Other bisphenol compounds that may be utilized in the polycondensation of polycarbonate are represented by the formula (VI)


wherein, Rf, is a halogen atom of a hydrocarbon group having 1 to 10 carbon atoms or a halogen substituted hydrocarbon group; n is a value from 0 to 4. When n is at least 2, Rf may be the same or different. Examples of bisphenol compounds that may be represented by the formula (V), are resorcinol, substituted resorcinol compounds such as 3-methyl resorcin, 3-ethyl resorcin, 3-propyl resorcin, 3-butyl resorcin, 3-t-butyl resorcin, 3-phenyl resorcin, 3-cumyl resorcin, 2,3,4,6-tetrafloro resorcin, 2,3,4,6-tetrabromo resorcin, or the like; catechol, hydroquinone, substituted hydroquinones, such as 3-methyl hydroquinone, 3-ethyl hydroquinone, 3-propyl hydroquinone, 3-butyl hydroquinone, 3-t-butyl hydroquinone, 3-phenyl hydroquinone, 3-cumyl hydroquinone, 2,3,5,6-tetramethyl hydroquinone, 2,3,5,6-tetra-t-butyl hydroquinone, 2,3,5,6-tetrafloro hydroquinone, 2,3,5,6-tetrabromo hydroquinone, or the like; or combinations comprising at least one of the foregoing bisphenol compounds.

Bisphenol compounds such as 2,2,2′,2′-tetrahydro-3,3,3′,3′-tetramethyl-1,1′-spirobi-[IH-indene]-6,6′-diol represented by the following formula (VII) may also be used.

The preferred bisphenol compound is bisphenol A.

Typical carbonate precursors include the carbonyl halides, for example carbonyl chloride (phosgene), and carbonyl bromide; the bis-haloformates, for example, the bis-haloformates of dihydric phenols such as bisphenol A, hydroquinone, or the like, and the bis-haloformates of glycols such as ethylene glycol and neopentyl glycol; and the diaryl carbonates, such as diphenyl carbonate, di(tolyl)carbonate, and di(naphthyl)carbonate. The preferred carbonate precursor for the interfacial reaction is carbonyl chloride.

It is also possible to employ polycarbonates resulting from the polymerization of two or more different dihydric phenols or a copolymer of a dihydric phenol with a glycol or with a hydroxy- or acid-terminated polyester or with a dibasic acid or with a hydroxy acid or with an aliphatic diacid in the event a carbonate copolymer rather than a homopolymer is desired for use. Generally, useful aliphatic diacids have about 2 to about 40 carbons. A preferred aliphatic diacid is dodecanedioic acid.

Branched polycarbonates, as well as blends of linear polycarbonate and a branched polycarbonate may also be used in the composition. The branched polycarbonates may be prepared by adding a branching agent during polymerization. These branching agents may comprise polyfunctional organic compounds containing at least three functional groups, which may be hydroxyl, carboxyl, carboxylic anhydride, haloformyl, and combinations comprising at least one of the foregoing branching agents. Specific examples include trimellitic acid, trimellitic anhydride, trimellitic trichloride, tris-p-hydroxy phenyl ethane, isatin-bis-phenol, tris-phenol TC (1,3,5-tris((p-hydroxyphenyl)isopropyl)benzene), tris-phenol PA (4(4(1,1-bis(p-hydroxyphenyl)-ethyl)α, α-dimethyl benzyl)phenol), 4-chloroformyl phthalic anhydride, trimesic acid, benzophenone tetracarboxylic acid, or the like, or combinations comprising at least one of the foregoing branching agents. The branching agents may be added at a level of about 0.05 to about 2.0 weight percent (wt %), based upon the total weight of the polycarbonate in a given layer.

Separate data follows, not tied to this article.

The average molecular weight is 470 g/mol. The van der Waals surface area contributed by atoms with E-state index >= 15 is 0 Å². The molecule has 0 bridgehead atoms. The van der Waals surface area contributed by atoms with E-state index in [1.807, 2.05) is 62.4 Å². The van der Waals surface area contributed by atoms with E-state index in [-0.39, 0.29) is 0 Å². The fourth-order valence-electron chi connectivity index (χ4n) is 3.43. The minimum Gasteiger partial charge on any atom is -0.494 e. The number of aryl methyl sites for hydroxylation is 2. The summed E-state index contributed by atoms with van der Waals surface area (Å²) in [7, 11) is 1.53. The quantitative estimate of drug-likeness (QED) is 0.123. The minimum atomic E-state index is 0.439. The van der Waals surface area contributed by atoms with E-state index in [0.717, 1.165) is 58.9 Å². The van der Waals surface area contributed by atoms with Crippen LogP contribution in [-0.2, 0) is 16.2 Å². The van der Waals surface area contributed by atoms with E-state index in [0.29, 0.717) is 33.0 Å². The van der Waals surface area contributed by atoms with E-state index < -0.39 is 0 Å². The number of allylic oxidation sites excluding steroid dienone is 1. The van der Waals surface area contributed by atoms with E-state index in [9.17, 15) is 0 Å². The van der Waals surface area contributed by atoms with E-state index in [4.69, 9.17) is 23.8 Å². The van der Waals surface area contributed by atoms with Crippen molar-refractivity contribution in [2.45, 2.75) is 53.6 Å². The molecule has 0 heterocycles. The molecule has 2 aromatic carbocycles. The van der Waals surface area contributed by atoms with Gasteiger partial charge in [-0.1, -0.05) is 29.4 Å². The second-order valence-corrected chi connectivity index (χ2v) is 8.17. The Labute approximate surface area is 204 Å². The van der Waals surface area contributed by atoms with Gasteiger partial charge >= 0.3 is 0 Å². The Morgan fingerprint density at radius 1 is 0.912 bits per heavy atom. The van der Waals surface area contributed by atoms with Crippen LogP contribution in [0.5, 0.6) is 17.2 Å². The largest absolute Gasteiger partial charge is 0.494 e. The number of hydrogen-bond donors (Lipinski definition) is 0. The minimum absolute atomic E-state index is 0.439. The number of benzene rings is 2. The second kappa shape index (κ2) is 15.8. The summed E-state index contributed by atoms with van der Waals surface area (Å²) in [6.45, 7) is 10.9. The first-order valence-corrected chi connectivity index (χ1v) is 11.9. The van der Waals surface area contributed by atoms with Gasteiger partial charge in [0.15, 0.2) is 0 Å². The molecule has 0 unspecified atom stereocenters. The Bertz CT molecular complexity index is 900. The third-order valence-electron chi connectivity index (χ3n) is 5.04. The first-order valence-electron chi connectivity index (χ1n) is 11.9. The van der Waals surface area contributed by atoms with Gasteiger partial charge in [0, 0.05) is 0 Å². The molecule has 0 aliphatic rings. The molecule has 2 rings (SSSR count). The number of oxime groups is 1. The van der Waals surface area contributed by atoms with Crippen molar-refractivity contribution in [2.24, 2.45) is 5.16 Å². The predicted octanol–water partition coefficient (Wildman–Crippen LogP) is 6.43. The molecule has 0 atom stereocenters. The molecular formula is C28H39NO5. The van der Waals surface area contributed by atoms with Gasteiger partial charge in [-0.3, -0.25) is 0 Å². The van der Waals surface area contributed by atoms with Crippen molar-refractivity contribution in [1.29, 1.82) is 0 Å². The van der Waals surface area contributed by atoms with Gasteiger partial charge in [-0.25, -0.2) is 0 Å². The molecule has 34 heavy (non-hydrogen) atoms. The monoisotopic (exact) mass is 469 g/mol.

In one embodiment, the polycarbonate may be produced by a melt polycondensation reaction between a dihydroxy compound and a carbonic acid diester. Examples of the carbonic acid diesters that may be utilized to produce the polycarbonates are diphenyl carbonate, bis(2,4-dichlorophenyl)carbonate, bis(2,4,6-trichlorophenyl)carbonate, bis(2-cyanophenyl)carbonate, bis(o-nitrophenyl)carbonate, ditolyl carbonate, m-cresyl carbonate, dinaphthyl carbonate, bis(diphenyl)carbonate, bis (methylsalicyl)carbonate, diethyl carbonate, dimethyl carbonate, dibutyl carbonate, dicyclohexyl carbonate, or the like, or combinations comprising at least one of the foregoing carbonic acid diesters. The preferred carbonic acid diester is diphenyl carbonate or bis (methylsalicyl)carbonate.

Preferably, the number average molecular weight of the polycarbonate is about 3,000 to about 1,000,000 grams/mole (g/mole). Within this range, it is desirable to have a number average molecular weight of greater than or equal to about 10,000, preferably greater than or equal to about 20,000, and more preferably greater than or equal to about 25,000 g/mole. Also desirable is a number average molecular weight of less than or equal to about 100,000, preferably less than or equal to about 75,000, more preferably less than or equal to about 50,000, and most preferably less than or equal to about 35, 000 g/mole.

Cycloaliphatic polyesters may also be used in the conductive composition and are generally prepared by reaction of organic polymer precursors such as a diol with a dibasic acid or derivative. The diols useful in the preparation of the cycloaliphatic polyester polymers are straight chain, branched, or cycloaliphatic, preferably straight chain or branched alkane diols, and may contain from 2 to 12 carbon atoms.